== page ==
This Technical Assistance Report discusses the advice provided by the IMF staff to the authorities of Uganda regarding extractive industry fiscal regimes. As Uganda’s portfolio of projects diversifies in the oil sector, the minimum take could be adjusted to allow for possible bonus bids, and for higher shares in the most successful projects. The royalty design also needs to take account of new provisions for distribution of a portion to local governments. The cost recovery limit could be set at 70 percent after deduction of royalty. In addition to work program, either a signature bonus or an upper tier of production sharing should form the bid variable in the licensing round, with all other items fixed and non-negotiable.
This Technical Assistance Report discusses the advice provided by the IMF staff to the authorities of Uganda regarding implementation of fiscal regimes for extractive industries. The report considers options on how to conduct future licensing rounds, including possible bid variables and bid evaluation methods. It provides detailed comments on the draft model Production Sharing Agreement, along with simulations of its fiscal terms. The report also explains how crude oil price into the refinery is likely to be a negotiated outcome using the pipeline tariff as a guide.
This Technical Assistance Report discusses key findings of the assessment of Mali’s mining and petroleum taxation. It is highlighted that the transparency of the mining or petroleum sector in Mali could be improved through the online publication of agreements signed with operating companies and their feasibility studies. The establishment of a standardized framework for the economic analysis of mining and petroleum project feasibility studies would improve governance in the natural resources sector. It is also recommended to establish the ring-fencing principle in a revised Mining Code and in the draft Petroleum Code.
This Technical Assistance report reviews South Africa’s tax system and also examines the fiscal regime with a view to generating a sustainable revenue contribution from mining and petroleum in future. Mining has historically been the mainstay of the South African economy. Mineral exports remain the principal contributor to foreign exchange earnings on the current account. South Africa is not yet a significant producer of crude oil or natural gas. Oil and gas exploration nevertheless shows promise. Taxation is far from top of the list in current challenges facing the development of extractive industries in South Africa. The national goal of economic and social transformation in favor of Historically Disadvantaged South Africans has major impact on the mining sector.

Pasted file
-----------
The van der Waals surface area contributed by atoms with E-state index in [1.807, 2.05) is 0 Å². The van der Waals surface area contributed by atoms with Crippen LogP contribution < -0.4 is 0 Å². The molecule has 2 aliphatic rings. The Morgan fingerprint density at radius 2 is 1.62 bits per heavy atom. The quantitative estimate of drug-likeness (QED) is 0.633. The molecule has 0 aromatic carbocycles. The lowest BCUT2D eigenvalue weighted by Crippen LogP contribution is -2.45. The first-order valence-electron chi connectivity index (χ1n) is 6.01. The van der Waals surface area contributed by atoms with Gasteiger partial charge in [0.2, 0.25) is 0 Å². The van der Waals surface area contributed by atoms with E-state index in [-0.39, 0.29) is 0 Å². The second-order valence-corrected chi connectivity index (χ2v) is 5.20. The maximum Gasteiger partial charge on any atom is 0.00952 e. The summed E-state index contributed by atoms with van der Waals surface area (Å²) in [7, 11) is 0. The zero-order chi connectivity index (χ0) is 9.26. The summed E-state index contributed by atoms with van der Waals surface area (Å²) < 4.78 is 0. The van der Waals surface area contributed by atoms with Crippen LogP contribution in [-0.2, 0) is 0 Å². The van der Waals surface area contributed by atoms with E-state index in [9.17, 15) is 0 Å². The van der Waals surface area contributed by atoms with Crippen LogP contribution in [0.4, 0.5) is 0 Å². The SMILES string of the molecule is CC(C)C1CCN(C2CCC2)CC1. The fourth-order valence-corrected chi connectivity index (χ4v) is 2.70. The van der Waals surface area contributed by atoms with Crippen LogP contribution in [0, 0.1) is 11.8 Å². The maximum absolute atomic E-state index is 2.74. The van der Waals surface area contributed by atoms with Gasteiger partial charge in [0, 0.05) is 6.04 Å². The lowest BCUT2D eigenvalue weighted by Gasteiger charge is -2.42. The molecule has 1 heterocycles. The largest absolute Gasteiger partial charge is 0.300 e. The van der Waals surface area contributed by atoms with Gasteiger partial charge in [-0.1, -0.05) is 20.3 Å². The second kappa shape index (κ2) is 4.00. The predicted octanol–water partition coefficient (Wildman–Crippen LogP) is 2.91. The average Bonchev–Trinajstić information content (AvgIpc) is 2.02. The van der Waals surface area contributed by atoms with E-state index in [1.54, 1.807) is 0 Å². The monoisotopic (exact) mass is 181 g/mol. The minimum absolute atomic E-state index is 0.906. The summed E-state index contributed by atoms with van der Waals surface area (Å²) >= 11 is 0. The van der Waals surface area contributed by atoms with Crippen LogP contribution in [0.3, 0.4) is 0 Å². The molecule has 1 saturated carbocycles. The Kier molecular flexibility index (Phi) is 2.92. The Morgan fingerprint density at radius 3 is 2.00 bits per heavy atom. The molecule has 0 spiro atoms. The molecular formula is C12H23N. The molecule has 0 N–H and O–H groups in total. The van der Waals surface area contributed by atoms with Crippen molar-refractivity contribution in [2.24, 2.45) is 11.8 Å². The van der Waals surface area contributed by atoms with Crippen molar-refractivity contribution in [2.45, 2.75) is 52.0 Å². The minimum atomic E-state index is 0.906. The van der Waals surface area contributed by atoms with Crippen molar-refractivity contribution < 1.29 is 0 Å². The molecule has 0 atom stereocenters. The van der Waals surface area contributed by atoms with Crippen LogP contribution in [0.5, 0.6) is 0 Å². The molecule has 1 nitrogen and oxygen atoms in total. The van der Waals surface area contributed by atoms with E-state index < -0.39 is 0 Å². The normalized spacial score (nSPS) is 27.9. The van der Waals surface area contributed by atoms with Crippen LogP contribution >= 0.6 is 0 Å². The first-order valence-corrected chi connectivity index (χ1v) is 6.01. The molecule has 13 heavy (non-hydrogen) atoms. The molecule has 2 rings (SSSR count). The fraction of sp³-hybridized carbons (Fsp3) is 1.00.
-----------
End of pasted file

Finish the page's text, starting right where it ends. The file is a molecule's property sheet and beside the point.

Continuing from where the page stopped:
This Selected Issues paper presents an analysis of change in Zambia’s mining fiscal regime. Foreign investment has revived Zambia’s mining sector. However, its mining sector’s direct contribution to government revenues has been low. Reflecting persistent concerns about the low contribution of the mining sector to budget revenues, the government has amended the fiscal regime many times over the last seven years. The 2015 budget introduced major changes to the mining fiscal regime. The authorities estimate that the change would boost budget revenues from the mining sector by about 1 percent of GDP, based on an assumption that the change would have no adverse impact on production.
This Technical Assistance Report discusses continued modernization of the Malian tax system and administration of natural resources. The Malian mining sector essentially consists of gold mining. The diversification policy is a failure at this point. The authorities’ stated objective of diversifying mining production has not produced a clear, consistent action plan. Apart from precious substances, the high cost of bulk transportation (minerals), the technical and financial difficulties of local processing, and the weak domestic market make it unlikely that Mali’s mining future can be defined other than by gold in the short or medium term.
Better designed and implemented fiscal regimes for oil, gas, and mining can make a substantial contribution to the revenue needs of many developing countries while ensuring an attractive return for investors, according to a new policy paper from the International Monetary Fund. Revenues from extractive industries (EIs) have major macroeconomic implications. The EIs account for over half of government revenues in many petroleum-rich countries, and for over 20 percent in mining countries. About one-third of IMF member countries find (or could find) resource revenues “macro-critical” – especially with large numbers of recent new discoveries and planned oil, gas, and mining developments.
IMF policy advice and technical assistance in the field has massively expanded in recent years – driven by demand from member countries and supported by increased donor finance. The paper sets out the analytical framework underpinning, and key elements of, the country-specific advice given.
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Also available in French: Régimes fiscaux des industries extractives: conception et application
Also available in Spanish: Regímenes fiscales de las industrias extractivas: Diseño y aplicación
In recent years, the IMF has released a growing number of reports and other documents covering economic and financial developments and trends in member countries. Each report, prepared by a staff team after discussions with government officials, is published at the option of the member country.